TDs should be given incentive to vote for end to Seanad, says Labour’s Robert Dowds

‘Strong package of parliamentary reform’ should be on the the agena

Robert Dowds: Cabinet accepted that TDs had to be more than voters for Government legislation

Robert Dowds: Cabinet accepted that TDs had to be more than voters for Government legislation


The Government needs to incentivise TDs to try to have the referendum to abolish the Seanad succeed, a Government backbencher has told the Dáil.

Labour TD Robert Dowds told the House: “The Cabinet’s ideal is that we would all be good boys and girls and come in and press the right buttons at the right time, but we must do more than that.”

He said: “There is a need to present a strong package of parliamentary reform as part of the debate. We may well find that, unless such reform is put in train, the people decide to retain the Seanad.”

More than voters
The Cabinet accepted that TDs had to be more than voters for Government legislation. “But if Ministers are being honest with themselves, that would be the ideal; it would be less hassle and they could get on with life more easily. Politics is not about an easy life, however, so we must avoid that situation.”

The Dublin Mid-West TD was speaking during the debate on legislation to allow for a referendum on Seanad abolition.

Mr Dowds was one of the few Labour backbenchers speaking in the Dáil yesterday who favoured abolition.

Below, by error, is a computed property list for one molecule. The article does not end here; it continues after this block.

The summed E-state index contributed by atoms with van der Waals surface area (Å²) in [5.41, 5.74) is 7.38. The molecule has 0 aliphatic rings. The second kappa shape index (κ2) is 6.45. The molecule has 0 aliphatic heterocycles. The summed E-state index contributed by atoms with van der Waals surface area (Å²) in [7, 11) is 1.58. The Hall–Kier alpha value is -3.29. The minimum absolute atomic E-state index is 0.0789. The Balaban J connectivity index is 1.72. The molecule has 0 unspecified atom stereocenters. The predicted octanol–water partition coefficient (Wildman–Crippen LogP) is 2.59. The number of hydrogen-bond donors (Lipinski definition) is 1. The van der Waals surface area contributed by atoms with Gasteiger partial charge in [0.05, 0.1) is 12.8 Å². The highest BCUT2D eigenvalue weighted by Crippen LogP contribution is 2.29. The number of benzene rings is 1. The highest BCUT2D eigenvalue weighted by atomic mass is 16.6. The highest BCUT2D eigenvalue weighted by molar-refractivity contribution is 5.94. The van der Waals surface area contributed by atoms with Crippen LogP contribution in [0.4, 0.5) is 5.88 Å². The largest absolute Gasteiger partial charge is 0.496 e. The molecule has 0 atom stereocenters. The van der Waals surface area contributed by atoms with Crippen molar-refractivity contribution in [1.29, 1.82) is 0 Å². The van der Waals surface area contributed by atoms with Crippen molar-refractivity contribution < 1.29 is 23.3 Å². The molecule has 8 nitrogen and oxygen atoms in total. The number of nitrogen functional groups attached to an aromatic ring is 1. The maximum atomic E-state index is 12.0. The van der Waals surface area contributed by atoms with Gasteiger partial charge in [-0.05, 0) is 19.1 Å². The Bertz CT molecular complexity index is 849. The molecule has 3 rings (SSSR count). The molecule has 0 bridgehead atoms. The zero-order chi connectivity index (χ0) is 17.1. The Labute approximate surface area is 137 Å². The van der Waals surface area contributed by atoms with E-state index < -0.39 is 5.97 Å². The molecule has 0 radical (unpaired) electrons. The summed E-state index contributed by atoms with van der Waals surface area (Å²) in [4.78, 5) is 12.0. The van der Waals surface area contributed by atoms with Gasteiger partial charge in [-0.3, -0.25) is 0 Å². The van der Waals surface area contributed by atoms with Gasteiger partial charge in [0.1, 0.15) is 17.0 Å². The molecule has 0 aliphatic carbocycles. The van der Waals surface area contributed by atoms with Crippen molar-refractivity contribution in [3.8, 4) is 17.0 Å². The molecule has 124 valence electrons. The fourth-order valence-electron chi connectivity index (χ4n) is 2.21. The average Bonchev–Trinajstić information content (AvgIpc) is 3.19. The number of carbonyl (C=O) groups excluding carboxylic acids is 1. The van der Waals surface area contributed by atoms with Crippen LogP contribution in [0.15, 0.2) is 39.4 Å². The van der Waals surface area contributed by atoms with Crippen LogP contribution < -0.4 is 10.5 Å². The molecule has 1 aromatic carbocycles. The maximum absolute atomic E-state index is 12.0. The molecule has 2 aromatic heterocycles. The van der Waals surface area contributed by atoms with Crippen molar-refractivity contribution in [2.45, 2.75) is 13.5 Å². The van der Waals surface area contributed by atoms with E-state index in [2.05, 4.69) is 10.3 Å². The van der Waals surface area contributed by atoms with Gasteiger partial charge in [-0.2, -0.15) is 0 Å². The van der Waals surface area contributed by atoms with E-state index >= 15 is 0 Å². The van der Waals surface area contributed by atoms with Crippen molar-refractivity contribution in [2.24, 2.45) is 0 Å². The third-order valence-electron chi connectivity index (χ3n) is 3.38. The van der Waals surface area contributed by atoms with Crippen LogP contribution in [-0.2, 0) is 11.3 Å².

Labour TD for Dublin North East Seán Kenny said the decision regarding abolition “will be a decision for the people, not members of the Oireachtas or the Government. If the people decide that they want to retain it, as I do, it is their right to make that decision.”

Kerry North Labour TD Arthur Spring supported retention of the Upper House and pointed to successful senators including President Michael D Higgins and former president Mary Robinson, who, he said had made significant contributions to society.

“One wonders if they could have had a platform on which to launch a political career of such importance to our country without a Seanad. We also know a former taoiseach from Fine Gael, Garret FitzGerald, a good man for the people of Ireland, also started his career in the Seanad.”

Meath East TD Dominic Hannigan, a former senator, said however “the simple fact is that the Seanad simply replicates what is going on elsewhere and what is being done well elsewhere. It has become little more than an expensive creche for aspiring TDs and a nursing home for elder statespeople.

“We need to do what other small, mature democracies have done, namely, shut it down and move on.”

Independent TD Séamus Healy said the socialist movement favoured a single chamber legislature based on universal adult suffrage. The Bill represented a “hypocritical populist stunt” and “there is no commitment from the Government to real Oireachtas reform, particularly real Dáil reform”.